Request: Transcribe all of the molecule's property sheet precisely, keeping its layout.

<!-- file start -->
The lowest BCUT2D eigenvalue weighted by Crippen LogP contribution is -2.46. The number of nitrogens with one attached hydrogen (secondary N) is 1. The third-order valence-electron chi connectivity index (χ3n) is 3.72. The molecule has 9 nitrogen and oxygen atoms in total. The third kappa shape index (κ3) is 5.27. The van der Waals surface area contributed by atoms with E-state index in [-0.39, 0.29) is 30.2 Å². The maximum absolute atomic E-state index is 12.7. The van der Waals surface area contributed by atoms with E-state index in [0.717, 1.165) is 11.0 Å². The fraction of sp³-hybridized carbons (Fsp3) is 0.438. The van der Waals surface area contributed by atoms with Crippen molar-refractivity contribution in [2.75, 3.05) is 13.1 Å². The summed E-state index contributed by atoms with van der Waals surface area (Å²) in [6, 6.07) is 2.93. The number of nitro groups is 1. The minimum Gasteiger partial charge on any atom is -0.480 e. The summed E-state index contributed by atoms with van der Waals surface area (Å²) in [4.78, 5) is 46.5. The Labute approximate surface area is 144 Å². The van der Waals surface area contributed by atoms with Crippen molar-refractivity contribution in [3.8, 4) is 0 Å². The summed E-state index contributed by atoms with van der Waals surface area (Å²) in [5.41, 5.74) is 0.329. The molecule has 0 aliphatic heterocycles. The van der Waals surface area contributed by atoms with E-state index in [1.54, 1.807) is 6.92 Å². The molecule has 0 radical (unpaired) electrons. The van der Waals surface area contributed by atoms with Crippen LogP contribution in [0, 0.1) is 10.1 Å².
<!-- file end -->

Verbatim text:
The lowest BCUT2D eigenvalue weighted by Crippen LogP contribution is -2.46. The number of nitrogens with one attached hydrogen (secondary N) is 1. The third-order valence-electron chi connectivity index (χ3n) is 3.72. The molecule has 9 nitrogen and oxygen atoms in total. The third kappa shape index (κ3) is 5.27. The van der Waals surface area contributed by atoms with E-state index in [-0.39, 0.29) is 30.2 Å². The maximum absolute atomic E-state index is 12.7. The van der Waals surface area contributed by atoms with E-state index in [0.717, 1.165) is 11.0 Å². The fraction of sp³-hybridized carbons (Fsp3) is 0.438. The van der Waals surface area contributed by atoms with Crippen molar-refractivity contribution in [2.75, 3.05) is 13.1 Å². The summed E-state index contributed by atoms with van der Waals surface area (Å²) in [6, 6.07) is 2.93. The number of nitro groups is 1. The minimum Gasteiger partial charge on any atom is -0.480 e. The summed E-state index contributed by atoms with van der Waals surface area (Å²) in [4.78, 5) is 46.5. The Labute approximate surface area is 144 Å². The van der Waals surface area contributed by atoms with Crippen molar-refractivity contribution in [3.8, 4) is 0 Å². The summed E-state index contributed by atoms with van der Waals surface area (Å²) in [5.41, 5.74) is 0.329. The molecule has 0 aliphatic heterocycles. The van der Waals surface area contributed by atoms with E-state index in [1.54, 1.807) is 6.92 Å². The molecule has 0 radical (unpaired) electrons. The van der Waals surface area contributed by atoms with Crippen LogP contribution in [0, 0.1) is 10.1 Å².